If Benediction does not follow immediately, but the Blessed Sacrament is still exposed, then the correct conclusion would be: "The Lord bless us, and keep us from all evil, and bring us to everlasting life." To which all respond, "Amen," since this is not properly speaking a blessing but an invocation.
If the Blessed Sacrament is reserved before the office begins, then the priest should bless and dismiss the assembly as usual, using either the formula proposed in the breviary or, if vespers are celebrated with solemnity, one of the solemn blessings taken from the missal.
The formula "Let us praise the Lord" and the response "Thanks be to God" are not used for morning prayer and evening prayer but for the office of readings and the prayer during the day. ZE07031328
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Follow-up: Ending the Morning and Evening Prayer [3-27-2007]
After our March 13 column on morning and evening prayer, a reader from Honduras asked: "Regarding morning/evening prayer during holy Mass: Does either M/E prayer begin immediately after the sign of the cross or after the penitential rite? Does not the M/E prayer supplant the penitential rite? Do the rubrics for M/E prayer during holy Mass oblige everyone or can the bishop 'do whatever he wants'?"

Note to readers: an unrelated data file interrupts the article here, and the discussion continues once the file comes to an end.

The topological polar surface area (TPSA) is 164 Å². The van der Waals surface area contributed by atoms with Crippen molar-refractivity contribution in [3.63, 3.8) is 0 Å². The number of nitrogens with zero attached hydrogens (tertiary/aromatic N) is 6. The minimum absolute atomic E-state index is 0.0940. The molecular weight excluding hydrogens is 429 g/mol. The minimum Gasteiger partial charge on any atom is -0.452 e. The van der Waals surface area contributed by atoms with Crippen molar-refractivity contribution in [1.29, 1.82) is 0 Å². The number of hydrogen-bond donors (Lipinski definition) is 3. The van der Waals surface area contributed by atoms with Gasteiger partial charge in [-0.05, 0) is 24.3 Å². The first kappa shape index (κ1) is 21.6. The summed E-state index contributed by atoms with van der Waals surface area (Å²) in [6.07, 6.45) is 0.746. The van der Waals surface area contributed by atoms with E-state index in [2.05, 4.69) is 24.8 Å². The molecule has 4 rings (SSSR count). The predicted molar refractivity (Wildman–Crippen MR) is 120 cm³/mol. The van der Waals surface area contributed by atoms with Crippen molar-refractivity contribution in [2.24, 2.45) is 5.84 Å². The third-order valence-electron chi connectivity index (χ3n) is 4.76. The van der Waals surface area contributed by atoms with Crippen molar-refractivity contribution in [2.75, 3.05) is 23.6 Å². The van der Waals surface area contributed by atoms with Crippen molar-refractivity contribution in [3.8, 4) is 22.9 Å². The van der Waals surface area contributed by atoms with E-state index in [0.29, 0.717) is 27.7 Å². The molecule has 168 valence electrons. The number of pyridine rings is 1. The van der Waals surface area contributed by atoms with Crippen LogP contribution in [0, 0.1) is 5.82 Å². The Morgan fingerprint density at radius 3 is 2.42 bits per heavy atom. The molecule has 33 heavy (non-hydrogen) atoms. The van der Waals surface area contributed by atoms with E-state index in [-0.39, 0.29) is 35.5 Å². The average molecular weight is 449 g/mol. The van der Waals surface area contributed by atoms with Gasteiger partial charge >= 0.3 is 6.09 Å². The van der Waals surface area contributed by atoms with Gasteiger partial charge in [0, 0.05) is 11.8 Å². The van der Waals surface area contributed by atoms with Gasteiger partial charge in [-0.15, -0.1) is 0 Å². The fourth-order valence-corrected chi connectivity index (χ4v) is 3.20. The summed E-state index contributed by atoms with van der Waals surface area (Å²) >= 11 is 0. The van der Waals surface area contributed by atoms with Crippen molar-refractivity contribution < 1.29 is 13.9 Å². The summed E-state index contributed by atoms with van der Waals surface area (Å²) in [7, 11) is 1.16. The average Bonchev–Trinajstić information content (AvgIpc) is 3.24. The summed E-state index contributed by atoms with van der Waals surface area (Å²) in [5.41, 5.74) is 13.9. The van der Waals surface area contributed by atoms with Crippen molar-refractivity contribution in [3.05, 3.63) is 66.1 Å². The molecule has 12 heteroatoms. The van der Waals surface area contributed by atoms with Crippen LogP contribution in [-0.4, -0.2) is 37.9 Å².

When either morning or evening prayer is joined to Mass it may begin in one of two ways. Nos. 93-94 of the introduction to the Liturgy of the Hours outlines the procedure. While these rubrics allow for some flexibility, as universal law they oblige everybody including bishops:
"93. In particular cases, if circumstances require, it is possible to link an hour more closely with Mass when there is a celebration of the liturgy of the hours in public or in common, according to the norms that follow, provided the Mass and the hour belong to one and the same office. Care must be taken, however, that this does not result in harm to pastoral work, especially on Sundays.